Extreme inequality is out of control in Kenya. Despite an impressive economic growth since 2005, poverty still affects millions of people’s lives.
It appears that a minority of wealthy individuals and investors are creaming off the yields of the country’s economic performance. While this minority of super-rich Kenyans are accumulating wealth and income, the fruits of economic growth are failing to trickle down to the poorest.
The rich are capturing the lion’s share of the benefits, while millions of people at the bottom are being left behind. If inequality remained at the same level for the following five years, 2.9 million more people could be living in extreme poverty.
Let's look at the numbers
8.300 The gap between the richest and poorest has reached extreme levels in Kenya. Less than 0.1% of the population (8,300 people) own more wealth than the bottom 99.9% (more than 44 million people). The richest 10% of people in Kenya earned on average 23 times more than the poorest 10%.
80%The number of super-rich in Kenya is one of the fastest growing in the world. It is predicted that the number of millionaires will grow by 80% over the next 10 years, with 7,500 new millionaires set to be created.
1.1 billionCorporate tax dodging is undermining Kenya’s tax base. Kenya is losing $1.1bn a year to tax exemptions and incentives – almost twice what the government spends on its entire health budget in 2015/16, in a country where mothers face a 1 in 40 chance of dying in childbirth.
Nearly one million primary school-aged children are still out-of-school – the ninth highest number of any country in the world. Photo: Allan Gichigi/Oxfam
1 millionUnequal access to opportunities, such as healthcare and education, is rife. Nearly one million primary school-aged children are still out-of-school – the ninth highest number of any country in the world. Kenya's level of spending for education has gradually fallen each year since the early 2000s.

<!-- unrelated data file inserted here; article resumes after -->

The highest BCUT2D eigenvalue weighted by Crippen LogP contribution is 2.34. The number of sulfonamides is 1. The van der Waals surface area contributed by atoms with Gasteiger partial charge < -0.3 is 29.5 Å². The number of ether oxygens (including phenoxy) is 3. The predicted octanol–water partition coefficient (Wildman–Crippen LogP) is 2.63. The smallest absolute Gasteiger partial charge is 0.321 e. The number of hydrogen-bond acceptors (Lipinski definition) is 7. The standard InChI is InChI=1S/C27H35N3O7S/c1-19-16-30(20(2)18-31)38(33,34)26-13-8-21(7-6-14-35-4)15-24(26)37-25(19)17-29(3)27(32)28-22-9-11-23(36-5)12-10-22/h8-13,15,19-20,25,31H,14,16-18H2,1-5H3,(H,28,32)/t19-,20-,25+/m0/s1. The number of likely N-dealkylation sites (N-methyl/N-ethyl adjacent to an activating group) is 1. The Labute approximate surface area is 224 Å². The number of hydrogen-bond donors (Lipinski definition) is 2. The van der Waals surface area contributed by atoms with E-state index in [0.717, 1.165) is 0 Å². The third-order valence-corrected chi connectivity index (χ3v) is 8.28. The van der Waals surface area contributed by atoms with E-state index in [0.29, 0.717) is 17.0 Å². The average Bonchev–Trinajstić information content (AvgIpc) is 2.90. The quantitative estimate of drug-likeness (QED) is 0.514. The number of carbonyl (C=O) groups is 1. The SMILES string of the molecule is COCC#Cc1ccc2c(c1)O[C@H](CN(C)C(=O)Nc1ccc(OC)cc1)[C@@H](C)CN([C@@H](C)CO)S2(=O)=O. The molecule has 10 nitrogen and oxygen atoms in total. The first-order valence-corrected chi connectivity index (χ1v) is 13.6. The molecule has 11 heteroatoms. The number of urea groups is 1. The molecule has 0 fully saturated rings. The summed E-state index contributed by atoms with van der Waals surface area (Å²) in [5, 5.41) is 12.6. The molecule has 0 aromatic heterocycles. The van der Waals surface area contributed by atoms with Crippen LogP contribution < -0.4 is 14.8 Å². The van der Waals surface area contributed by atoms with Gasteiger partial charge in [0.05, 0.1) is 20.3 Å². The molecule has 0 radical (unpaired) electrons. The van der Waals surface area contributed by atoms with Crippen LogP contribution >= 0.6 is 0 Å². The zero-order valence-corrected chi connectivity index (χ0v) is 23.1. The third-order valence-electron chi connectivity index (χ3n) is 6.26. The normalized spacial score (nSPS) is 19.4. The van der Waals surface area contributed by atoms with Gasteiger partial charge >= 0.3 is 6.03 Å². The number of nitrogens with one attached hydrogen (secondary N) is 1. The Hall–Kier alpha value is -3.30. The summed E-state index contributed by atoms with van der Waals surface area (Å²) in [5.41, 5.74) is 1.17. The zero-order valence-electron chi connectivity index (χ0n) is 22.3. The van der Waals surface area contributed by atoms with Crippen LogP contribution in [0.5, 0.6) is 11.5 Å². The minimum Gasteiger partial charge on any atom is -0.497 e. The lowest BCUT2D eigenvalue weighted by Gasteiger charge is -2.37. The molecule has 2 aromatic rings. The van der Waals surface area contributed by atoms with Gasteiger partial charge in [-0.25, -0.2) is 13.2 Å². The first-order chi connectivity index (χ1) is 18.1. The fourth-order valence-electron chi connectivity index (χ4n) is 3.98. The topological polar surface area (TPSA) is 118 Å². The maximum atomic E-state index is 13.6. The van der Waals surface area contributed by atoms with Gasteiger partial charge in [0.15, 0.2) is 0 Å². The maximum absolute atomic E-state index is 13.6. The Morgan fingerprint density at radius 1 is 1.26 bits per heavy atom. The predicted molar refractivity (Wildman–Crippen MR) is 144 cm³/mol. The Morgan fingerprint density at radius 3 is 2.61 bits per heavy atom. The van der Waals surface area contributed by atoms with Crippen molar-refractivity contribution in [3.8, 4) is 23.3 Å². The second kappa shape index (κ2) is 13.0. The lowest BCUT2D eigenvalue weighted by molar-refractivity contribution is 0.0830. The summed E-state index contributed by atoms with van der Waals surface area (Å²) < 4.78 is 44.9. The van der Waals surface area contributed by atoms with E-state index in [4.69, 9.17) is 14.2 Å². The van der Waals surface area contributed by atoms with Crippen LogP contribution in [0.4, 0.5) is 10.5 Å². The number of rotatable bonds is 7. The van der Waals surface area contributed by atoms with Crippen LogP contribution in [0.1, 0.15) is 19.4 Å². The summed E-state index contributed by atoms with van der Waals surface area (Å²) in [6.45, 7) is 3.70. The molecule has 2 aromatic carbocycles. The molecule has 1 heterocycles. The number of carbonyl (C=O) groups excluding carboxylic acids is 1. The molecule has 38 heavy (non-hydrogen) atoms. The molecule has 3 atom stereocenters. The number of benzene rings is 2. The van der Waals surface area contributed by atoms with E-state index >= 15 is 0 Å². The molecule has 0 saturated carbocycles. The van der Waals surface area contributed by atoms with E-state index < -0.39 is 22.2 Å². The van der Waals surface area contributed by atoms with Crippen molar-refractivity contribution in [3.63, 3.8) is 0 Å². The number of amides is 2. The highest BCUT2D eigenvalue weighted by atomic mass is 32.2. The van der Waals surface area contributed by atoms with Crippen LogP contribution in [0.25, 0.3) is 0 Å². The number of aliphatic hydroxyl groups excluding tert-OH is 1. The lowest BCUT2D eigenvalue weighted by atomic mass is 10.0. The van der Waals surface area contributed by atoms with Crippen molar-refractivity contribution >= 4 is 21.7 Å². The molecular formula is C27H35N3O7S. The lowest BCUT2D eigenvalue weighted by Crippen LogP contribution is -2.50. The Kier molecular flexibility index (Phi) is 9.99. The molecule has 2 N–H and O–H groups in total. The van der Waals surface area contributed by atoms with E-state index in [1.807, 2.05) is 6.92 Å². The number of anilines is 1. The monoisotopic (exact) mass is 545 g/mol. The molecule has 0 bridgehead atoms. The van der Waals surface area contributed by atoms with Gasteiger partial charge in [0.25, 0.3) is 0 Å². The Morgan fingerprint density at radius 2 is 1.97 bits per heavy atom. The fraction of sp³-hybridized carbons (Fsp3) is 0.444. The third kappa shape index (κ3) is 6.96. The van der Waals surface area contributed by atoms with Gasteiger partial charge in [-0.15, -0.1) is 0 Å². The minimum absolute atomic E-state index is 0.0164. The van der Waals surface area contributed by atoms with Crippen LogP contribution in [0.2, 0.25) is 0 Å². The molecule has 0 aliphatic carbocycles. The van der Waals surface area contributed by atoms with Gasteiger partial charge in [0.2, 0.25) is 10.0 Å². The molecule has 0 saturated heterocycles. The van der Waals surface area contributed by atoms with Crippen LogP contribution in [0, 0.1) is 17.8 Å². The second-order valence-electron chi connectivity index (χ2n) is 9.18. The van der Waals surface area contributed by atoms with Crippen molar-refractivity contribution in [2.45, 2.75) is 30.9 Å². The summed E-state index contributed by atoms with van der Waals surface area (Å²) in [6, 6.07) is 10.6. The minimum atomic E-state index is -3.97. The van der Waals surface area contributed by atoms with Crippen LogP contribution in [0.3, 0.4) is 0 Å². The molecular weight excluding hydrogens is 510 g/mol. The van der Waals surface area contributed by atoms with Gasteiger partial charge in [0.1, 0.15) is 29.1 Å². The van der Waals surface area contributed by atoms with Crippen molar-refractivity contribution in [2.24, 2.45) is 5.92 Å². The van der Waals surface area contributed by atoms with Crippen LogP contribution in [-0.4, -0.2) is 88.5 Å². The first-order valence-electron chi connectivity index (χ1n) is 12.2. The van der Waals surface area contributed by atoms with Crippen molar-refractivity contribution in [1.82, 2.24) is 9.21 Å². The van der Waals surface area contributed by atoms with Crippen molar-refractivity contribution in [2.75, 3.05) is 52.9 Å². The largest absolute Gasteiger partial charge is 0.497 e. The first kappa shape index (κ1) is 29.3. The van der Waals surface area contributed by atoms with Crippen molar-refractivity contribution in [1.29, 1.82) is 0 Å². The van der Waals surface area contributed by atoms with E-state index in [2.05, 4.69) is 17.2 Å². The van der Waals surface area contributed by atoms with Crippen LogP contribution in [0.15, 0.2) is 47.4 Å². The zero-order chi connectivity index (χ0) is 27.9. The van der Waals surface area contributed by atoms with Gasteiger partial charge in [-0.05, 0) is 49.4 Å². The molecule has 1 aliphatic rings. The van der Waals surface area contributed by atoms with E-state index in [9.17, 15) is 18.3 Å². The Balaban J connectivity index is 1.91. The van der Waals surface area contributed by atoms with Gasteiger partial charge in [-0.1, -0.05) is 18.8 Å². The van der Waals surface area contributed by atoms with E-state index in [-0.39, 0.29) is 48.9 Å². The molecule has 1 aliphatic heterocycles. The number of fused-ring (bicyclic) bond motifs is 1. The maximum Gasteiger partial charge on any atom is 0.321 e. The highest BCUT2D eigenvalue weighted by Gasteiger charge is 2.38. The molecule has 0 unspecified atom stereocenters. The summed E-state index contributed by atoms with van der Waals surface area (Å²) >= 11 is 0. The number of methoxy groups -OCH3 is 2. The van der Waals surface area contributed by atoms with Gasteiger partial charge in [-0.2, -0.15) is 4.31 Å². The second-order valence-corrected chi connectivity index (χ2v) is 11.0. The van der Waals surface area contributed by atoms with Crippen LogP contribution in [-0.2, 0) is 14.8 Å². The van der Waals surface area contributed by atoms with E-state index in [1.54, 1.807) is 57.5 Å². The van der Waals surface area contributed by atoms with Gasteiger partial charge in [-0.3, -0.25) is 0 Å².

2.6 millionDespite some improvements in health status over the last decade, the government spends only 6% of its budget on health. A quarter of the Kenyan population regularly lack access to healthcare. A recent study estimated that nearly 2.6 million people fall into poverty or remain poor due to ill health each year.
6%Gender inequality is prevalent in Kenya. Economic policy is not only creating extreme inequality, but also holding back women's economic empowerment. For example, despite 96% of Kenya’s rural women population working on farms, only 6% of the women in Kenya hold a title to land.
Time for reform
Extreme inequality is not inevitable, it is a matter of political choice. To reduce it to sustainable levels, the Kenyan government should implement economic policies and legislation to reform the fiscal system, raise sufficient financing for free, quality public education and healthcare, and close the economic inequality gap for women.
By doing so, it could help to lift millions out of poverty and ensure a more equal and prosperous future for all Kenyans.